Browse Subject Areas

Click through the PLOS taxonomy to find articles in your field.

For more information about PLOS Subject Areas, click here.

  • Loading metrics

Fused Traditional and Geometric Morphometrics Demonstrate Pinniped Whisker Diversity

  • Carly C. Ginter ,

    Affiliation Department of Wildlife and Fisheries Sciences, Texas A&M University, College Station, Texas, United States of America

  • Thomas J. DeWitt,

    Affiliation Department of Wildlife and Fisheries Sciences, Texas A&M University, College Station, Texas, United States of America

  • Frank E. Fish,

    Affiliation Department of Biology, West Chester University, West Chester, Pennsylvania, United States of America

  • Christopher D. Marshall

    Affiliations Department of Wildlife and Fisheries Sciences, Texas A&M University, College Station, Texas, United States of America, Department of Marine Biology, Texas A&M University, Galveston, Texas, United States of America

Fused Traditional and Geometric Morphometrics Demonstrate Pinniped Whisker Diversity

  • Carly C. Ginter, 
  • Thomas J. DeWitt, 
  • Frank E. Fish, 
  • Christopher D. Marshall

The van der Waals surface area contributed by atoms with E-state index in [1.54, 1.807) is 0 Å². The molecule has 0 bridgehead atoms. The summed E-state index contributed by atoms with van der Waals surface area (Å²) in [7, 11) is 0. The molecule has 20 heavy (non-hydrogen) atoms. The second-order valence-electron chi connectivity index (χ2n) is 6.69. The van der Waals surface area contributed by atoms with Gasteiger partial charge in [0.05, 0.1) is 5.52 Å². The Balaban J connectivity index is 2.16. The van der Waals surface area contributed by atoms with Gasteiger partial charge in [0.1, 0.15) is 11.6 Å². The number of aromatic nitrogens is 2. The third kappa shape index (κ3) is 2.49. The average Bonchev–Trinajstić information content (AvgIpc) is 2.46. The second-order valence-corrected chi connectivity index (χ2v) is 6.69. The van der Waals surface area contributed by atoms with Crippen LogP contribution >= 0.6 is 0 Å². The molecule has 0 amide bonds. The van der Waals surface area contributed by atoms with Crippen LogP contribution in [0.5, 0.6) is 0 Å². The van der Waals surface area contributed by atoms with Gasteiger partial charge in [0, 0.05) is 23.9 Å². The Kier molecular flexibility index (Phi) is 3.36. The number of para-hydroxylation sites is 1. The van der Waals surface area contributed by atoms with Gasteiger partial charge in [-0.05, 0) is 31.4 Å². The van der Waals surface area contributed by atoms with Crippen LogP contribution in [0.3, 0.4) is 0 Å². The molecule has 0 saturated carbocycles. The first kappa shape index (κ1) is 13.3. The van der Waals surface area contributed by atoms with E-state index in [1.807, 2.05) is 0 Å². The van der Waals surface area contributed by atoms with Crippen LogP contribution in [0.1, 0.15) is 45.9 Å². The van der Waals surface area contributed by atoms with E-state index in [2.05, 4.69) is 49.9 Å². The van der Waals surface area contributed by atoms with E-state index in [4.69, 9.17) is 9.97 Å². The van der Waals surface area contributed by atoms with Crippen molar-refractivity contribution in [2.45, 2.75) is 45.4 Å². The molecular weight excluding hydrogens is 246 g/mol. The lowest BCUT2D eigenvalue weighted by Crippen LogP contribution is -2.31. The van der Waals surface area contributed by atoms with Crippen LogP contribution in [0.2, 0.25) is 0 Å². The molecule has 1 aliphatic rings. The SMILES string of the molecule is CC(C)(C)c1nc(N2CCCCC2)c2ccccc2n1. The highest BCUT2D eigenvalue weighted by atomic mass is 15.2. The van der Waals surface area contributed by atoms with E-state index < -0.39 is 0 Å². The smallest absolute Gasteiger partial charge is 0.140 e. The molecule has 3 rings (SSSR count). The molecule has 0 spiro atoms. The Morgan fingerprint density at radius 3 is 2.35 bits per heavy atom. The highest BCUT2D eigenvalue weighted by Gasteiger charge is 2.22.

Vibrissae (whiskers) are important components of the mammalian tactile sensory system, and primarily function as detectors of vibrotactile information from the environment. Pinnipeds possess the largest vibrissae among mammals and their vibrissal hair shafts demonstrate a diversity of shapes. The vibrissae of most phocid seals exhibit a beaded morphology with repeating sequences of crests and troughs along their length. However, there are few detailed analyses of pinniped vibrissal morphology, and these are limited to a few species. Therefore, we comparatively characterized differences in vibrissal hair shaft morphologies among phocid species with a beaded profile, phocid species with a smooth profile, and otariids with a smooth profile using traditional and geometric morphometric methods. Traditional morphometric measurements (peak-to-peak distance, crest width, trough width and total length) were collected using digital photographs. Elliptic Fourier analysis (geometric morphometrics) was used to quantify the outlines of whole vibrissae. The traditional and geometric morphometric datasets were subsequently combined by mathematically scaling each to true rank, followed by a single eigendecomposition. Quadratic discriminant function analysis demonstrated that 79.3, 97.8 and 100% of individuals could be correctly classified to their species based on vibrissal shape variables in the traditional, geometric and combined morphometric analyses, respectively. Phocids with beaded vibrissae, phocids with smooth vibrissae, and otariids each occupied distinct morphospace in the geometric morphometric and combined data analyses. Otariids split into two groups in the geometric morphometric analysis and gray seals appeared intermediate between beaded- and smooth-whiskered species in the traditional and combined analyses. Vibrissal hair shafts modulate the transduction of environmental stimuli to the mechanoreceptors in the follicle-sinus complex (F-SC), which results in vibrotactile reception, but it is currently unclear how the diversity of shapes affects environmental signal modulation.